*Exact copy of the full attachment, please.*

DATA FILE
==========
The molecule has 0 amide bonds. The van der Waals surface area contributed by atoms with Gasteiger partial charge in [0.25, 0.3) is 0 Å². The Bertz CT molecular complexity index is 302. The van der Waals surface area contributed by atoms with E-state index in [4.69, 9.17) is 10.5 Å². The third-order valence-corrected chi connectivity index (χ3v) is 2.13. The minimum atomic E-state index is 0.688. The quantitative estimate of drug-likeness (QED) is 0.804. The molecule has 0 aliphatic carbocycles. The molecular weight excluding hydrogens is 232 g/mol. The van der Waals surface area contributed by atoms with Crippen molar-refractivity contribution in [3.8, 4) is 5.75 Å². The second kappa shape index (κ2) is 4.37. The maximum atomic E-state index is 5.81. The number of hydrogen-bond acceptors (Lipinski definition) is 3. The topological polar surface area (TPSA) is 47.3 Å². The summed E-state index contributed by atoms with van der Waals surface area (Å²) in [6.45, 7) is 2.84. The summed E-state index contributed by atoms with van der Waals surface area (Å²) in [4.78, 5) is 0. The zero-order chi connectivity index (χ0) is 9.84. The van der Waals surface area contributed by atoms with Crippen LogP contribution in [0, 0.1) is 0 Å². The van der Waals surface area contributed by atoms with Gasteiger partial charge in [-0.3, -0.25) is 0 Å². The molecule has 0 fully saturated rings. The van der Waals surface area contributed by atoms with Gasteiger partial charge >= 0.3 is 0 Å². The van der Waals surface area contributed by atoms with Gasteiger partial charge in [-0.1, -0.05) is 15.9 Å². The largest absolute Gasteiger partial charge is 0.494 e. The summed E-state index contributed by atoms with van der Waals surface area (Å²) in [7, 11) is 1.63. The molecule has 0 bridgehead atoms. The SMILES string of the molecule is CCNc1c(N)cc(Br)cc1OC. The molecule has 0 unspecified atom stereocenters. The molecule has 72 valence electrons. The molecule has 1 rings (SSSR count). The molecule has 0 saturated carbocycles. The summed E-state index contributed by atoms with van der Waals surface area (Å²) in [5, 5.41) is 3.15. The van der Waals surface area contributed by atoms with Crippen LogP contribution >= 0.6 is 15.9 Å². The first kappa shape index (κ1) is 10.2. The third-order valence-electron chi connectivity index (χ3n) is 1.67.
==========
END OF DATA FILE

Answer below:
The molecule has 0 amide bonds. The van der Waals surface area contributed by atoms with Gasteiger partial charge in [0.25, 0.3) is 0 Å². The Bertz CT molecular complexity index is 302. The van der Waals surface area contributed by atoms with E-state index in [4.69, 9.17) is 10.5 Å². The third-order valence-corrected chi connectivity index (χ3v) is 2.13. The minimum atomic E-state index is 0.688. The quantitative estimate of drug-likeness (QED) is 0.804. The molecule has 0 aliphatic carbocycles. The molecular weight excluding hydrogens is 232 g/mol. The van der Waals surface area contributed by atoms with Crippen molar-refractivity contribution in [3.8, 4) is 5.75 Å². The second kappa shape index (κ2) is 4.37. The maximum atomic E-state index is 5.81. The number of hydrogen-bond acceptors (Lipinski definition) is 3. The topological polar surface area (TPSA) is 47.3 Å². The summed E-state index contributed by atoms with van der Waals surface area (Å²) in [6.45, 7) is 2.84. The summed E-state index contributed by atoms with van der Waals surface area (Å²) in [4.78, 5) is 0. The zero-order chi connectivity index (χ0) is 9.84. The van der Waals surface area contributed by atoms with Crippen LogP contribution in [0, 0.1) is 0 Å². The van der Waals surface area contributed by atoms with Gasteiger partial charge in [-0.3, -0.25) is 0 Å². The molecule has 0 fully saturated rings. The van der Waals surface area contributed by atoms with Gasteiger partial charge >= 0.3 is 0 Å². The van der Waals surface area contributed by atoms with Gasteiger partial charge in [-0.1, -0.05) is 15.9 Å². The largest absolute Gasteiger partial charge is 0.494 e. The summed E-state index contributed by atoms with van der Waals surface area (Å²) in [7, 11) is 1.63. The molecule has 0 bridgehead atoms. The SMILES string of the molecule is CCNc1c(N)cc(Br)cc1OC. The molecule has 0 unspecified atom stereocenters. The molecule has 72 valence electrons. The molecule has 1 rings (SSSR count). The molecule has 0 saturated carbocycles. The summed E-state index contributed by atoms with van der Waals surface area (Å²) in [5, 5.41) is 3.15. The van der Waals surface area contributed by atoms with Crippen LogP contribution >= 0.6 is 15.9 Å². The first kappa shape index (κ1) is 10.2. The third-order valence-electron chi connectivity index (χ3n) is 1.67.